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Cream
Cream is a dairy product composed of the higher-butterfat layer skimmed from the top of milk before homogenization. In un-homogenized milk, the fat, which is less dense, will eventually rise to the top. In the industrial production of cream, this process is accelerated by using centrifuges called "separators". In many countries, cream is sold in several grades depending on the total butterfat content. Cream can be dried to a powder for shipment to distant markets. Cream has high levels of saturated fat. Cream skimmed from milk may be called "sweet cream" to distinguish it from whey cream skimmed from whey, a by-product of cheese-making
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Coconut Milk
Coconut milk is an opaque, milky-white liquid extracted from the grated pulp of mature coconuts. The opacity and rich taste of coconut milk is due to its high oil content, most of which is saturated fat. Coconut milk is a traditional food ingredient used in Southeast Asia, Oceania, South Asia, and East Africa. It is also used for cooking in the Caribbean, tropical Latin America, and West Africa, where coconuts were introduced during the colonial era. Coconut milk is differentiated into subtypes based on fat content
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Milk
Milk is a white liquid produced by the mammary glands of mammals. It is the primary source of nutrition for infant mammals (including humans who breastfeed) before they are able to digest other types of food. Early-lactation milk contains colostrum, which carries the mother's antibodies to its young and can reduce the risk of many diseases. It contains many other nutrients including protein and lactose. As an agricultural product, milk is extracted from non-human mammals during or soon after pregnancy
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Raisins
A raisin is a dried grape. Raisins are produced in many regions of the world and may be eaten raw or used in cooking, baking, and brewing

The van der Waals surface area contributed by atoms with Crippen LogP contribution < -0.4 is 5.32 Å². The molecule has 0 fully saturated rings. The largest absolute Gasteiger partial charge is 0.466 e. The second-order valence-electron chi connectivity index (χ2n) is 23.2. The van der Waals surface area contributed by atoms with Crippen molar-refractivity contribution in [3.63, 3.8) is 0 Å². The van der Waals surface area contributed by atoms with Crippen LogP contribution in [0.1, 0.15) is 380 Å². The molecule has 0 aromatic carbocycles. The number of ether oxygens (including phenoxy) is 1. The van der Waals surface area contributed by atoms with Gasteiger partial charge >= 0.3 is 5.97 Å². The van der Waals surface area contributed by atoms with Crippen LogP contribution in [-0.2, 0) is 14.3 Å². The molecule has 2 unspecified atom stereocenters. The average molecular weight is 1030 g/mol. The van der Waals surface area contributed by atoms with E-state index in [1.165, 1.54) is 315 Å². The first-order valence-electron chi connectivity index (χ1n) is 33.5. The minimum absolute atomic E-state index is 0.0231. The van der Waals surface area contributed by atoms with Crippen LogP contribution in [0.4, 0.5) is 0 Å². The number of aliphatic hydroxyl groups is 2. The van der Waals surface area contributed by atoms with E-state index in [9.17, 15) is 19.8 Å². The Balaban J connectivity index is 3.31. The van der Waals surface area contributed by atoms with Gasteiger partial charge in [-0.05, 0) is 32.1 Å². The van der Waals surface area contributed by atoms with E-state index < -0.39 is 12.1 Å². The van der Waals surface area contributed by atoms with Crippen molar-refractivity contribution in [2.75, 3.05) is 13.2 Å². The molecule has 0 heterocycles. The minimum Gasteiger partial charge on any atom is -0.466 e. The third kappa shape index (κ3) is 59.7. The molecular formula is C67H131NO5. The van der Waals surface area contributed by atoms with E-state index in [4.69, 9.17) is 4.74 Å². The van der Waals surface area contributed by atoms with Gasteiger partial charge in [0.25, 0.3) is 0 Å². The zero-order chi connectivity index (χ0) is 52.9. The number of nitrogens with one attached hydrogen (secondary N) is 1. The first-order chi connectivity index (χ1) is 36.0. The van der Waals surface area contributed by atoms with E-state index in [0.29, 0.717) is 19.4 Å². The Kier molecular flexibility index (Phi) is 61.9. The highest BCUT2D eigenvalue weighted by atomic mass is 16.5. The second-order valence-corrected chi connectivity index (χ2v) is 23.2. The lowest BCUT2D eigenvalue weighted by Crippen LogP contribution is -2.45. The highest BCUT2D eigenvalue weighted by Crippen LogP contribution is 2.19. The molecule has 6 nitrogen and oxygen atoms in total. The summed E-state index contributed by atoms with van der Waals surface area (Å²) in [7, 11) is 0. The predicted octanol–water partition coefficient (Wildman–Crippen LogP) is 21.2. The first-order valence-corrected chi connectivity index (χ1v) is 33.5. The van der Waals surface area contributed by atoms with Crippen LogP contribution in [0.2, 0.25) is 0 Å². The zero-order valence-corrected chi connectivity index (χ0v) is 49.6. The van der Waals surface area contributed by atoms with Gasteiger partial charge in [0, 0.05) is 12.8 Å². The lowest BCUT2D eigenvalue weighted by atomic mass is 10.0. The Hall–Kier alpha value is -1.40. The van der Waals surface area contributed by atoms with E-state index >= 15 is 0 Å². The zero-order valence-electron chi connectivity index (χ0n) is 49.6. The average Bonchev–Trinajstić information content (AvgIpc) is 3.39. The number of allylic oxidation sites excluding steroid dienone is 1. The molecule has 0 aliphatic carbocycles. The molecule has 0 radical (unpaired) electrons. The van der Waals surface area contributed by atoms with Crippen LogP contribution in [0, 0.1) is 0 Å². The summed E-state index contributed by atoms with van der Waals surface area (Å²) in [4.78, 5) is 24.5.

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Vanilla
Vanilla is a flavoring derived from orchids of the genus Vanilla, primarily from the Mexican species, flat-leaved vanilla (V. planifolia). The word vanilla, derived from vainilla, the diminutive of the Spanish word vaina (vaina itself meaning sheath or pod), is translated simply as "little pod". Pre-Columbian Mesoamerican people cultivated the vine of the vanilla orchid, called tlilxochitl by the Aztecs. Spanish conquistador Hernán Cortés is credited with introducing both vanilla and chocolate to Europe in the 1520s. Pollination is required to set the vanilla fruit from which the flavoring is derived
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Fruit
In botany, a fruit is the seed-bearing structure in flowering plants (also known as angiosperms) formed from the ovary after flowering. Fruits are the means by which angiosperms disseminate seeds. Edible fruits, in particular, have propagated with the movements of humans and animals in a symbiotic relationship as a means for seed dispersal and nutrition; in fact, humans and many animals have become dependent on fruits as a source of food. Accordingly, fruits account for a substantial fraction of the world's agricultural output, and some (such as the apple and the pomegranate) have acquired extensive cultural and symbolic meanings. In common language usage, "fruit" normally means the fleshy seed-associated structures of a plant that are sweet or sour, and edible in the raw state, such as apples, bananas, grapes, lemons, oranges, and strawberries